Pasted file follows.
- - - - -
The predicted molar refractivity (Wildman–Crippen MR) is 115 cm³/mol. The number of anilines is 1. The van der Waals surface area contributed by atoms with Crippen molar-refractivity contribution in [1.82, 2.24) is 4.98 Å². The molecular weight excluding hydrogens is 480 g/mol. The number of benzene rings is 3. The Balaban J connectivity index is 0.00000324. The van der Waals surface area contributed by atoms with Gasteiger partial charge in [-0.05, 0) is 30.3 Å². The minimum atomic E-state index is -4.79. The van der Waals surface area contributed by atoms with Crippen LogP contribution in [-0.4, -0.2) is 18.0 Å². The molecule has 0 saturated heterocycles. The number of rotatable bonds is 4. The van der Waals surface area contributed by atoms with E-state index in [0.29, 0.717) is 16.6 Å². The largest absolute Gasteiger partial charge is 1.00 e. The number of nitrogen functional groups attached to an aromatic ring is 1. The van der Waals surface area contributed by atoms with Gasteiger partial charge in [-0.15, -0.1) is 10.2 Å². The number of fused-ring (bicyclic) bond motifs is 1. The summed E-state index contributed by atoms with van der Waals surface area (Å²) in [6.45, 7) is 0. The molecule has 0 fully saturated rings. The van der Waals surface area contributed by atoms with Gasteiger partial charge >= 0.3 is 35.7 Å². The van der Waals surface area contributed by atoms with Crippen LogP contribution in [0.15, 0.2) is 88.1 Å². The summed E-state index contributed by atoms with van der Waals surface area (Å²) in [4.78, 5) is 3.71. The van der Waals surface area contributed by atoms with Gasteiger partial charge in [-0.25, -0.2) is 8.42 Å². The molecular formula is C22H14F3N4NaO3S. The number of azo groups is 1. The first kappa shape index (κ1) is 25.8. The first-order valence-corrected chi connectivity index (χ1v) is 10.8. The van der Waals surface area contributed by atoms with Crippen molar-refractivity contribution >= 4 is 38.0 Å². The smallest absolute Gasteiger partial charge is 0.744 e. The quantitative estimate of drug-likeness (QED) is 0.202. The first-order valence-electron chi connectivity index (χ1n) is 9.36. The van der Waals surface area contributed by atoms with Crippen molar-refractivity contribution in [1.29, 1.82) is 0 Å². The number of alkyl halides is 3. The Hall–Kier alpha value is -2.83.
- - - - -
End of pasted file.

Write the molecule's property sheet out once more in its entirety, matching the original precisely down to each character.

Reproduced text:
The predicted molar refractivity (Wildman–Crippen MR) is 115 cm³/mol. The number of anilines is 1. The van der Waals surface area contributed by atoms with Crippen molar-refractivity contribution in [1.82, 2.24) is 4.98 Å². The molecular weight excluding hydrogens is 480 g/mol. The number of benzene rings is 3. The Balaban J connectivity index is 0.00000324. The van der Waals surface area contributed by atoms with Gasteiger partial charge in [-0.05, 0) is 30.3 Å². The minimum atomic E-state index is -4.79. The van der Waals surface area contributed by atoms with Crippen LogP contribution in [-0.4, -0.2) is 18.0 Å². The molecule has 0 saturated heterocycles. The number of rotatable bonds is 4. The van der Waals surface area contributed by atoms with E-state index in [0.29, 0.717) is 16.6 Å². The largest absolute Gasteiger partial charge is 1.00 e. The number of nitrogen functional groups attached to an aromatic ring is 1. The van der Waals surface area contributed by atoms with Gasteiger partial charge in [-0.15, -0.1) is 10.2 Å². The number of fused-ring (bicyclic) bond motifs is 1. The summed E-state index contributed by atoms with van der Waals surface area (Å²) in [6.45, 7) is 0. The molecule has 0 fully saturated rings. The van der Waals surface area contributed by atoms with Gasteiger partial charge >= 0.3 is 35.7 Å². The van der Waals surface area contributed by atoms with Crippen LogP contribution in [0.15, 0.2) is 88.1 Å². The summed E-state index contributed by atoms with van der Waals surface area (Å²) in [4.78, 5) is 3.71. The van der Waals surface area contributed by atoms with Gasteiger partial charge in [-0.25, -0.2) is 8.42 Å². The molecular formula is C22H14F3N4NaO3S. The number of azo groups is 1. The first kappa shape index (κ1) is 25.8. The first-order valence-corrected chi connectivity index (χ1v) is 10.8. The van der Waals surface area contributed by atoms with Crippen molar-refractivity contribution >= 4 is 38.0 Å². The smallest absolute Gasteiger partial charge is 0.744 e. The quantitative estimate of drug-likeness (QED) is 0.202. The first-order valence-electron chi connectivity index (χ1n) is 9.36. The van der Waals surface area contributed by atoms with Crippen molar-refractivity contribution in [1.29, 1.82) is 0 Å². The number of alkyl halides is 3. The Hall–Kier alpha value is -2.83.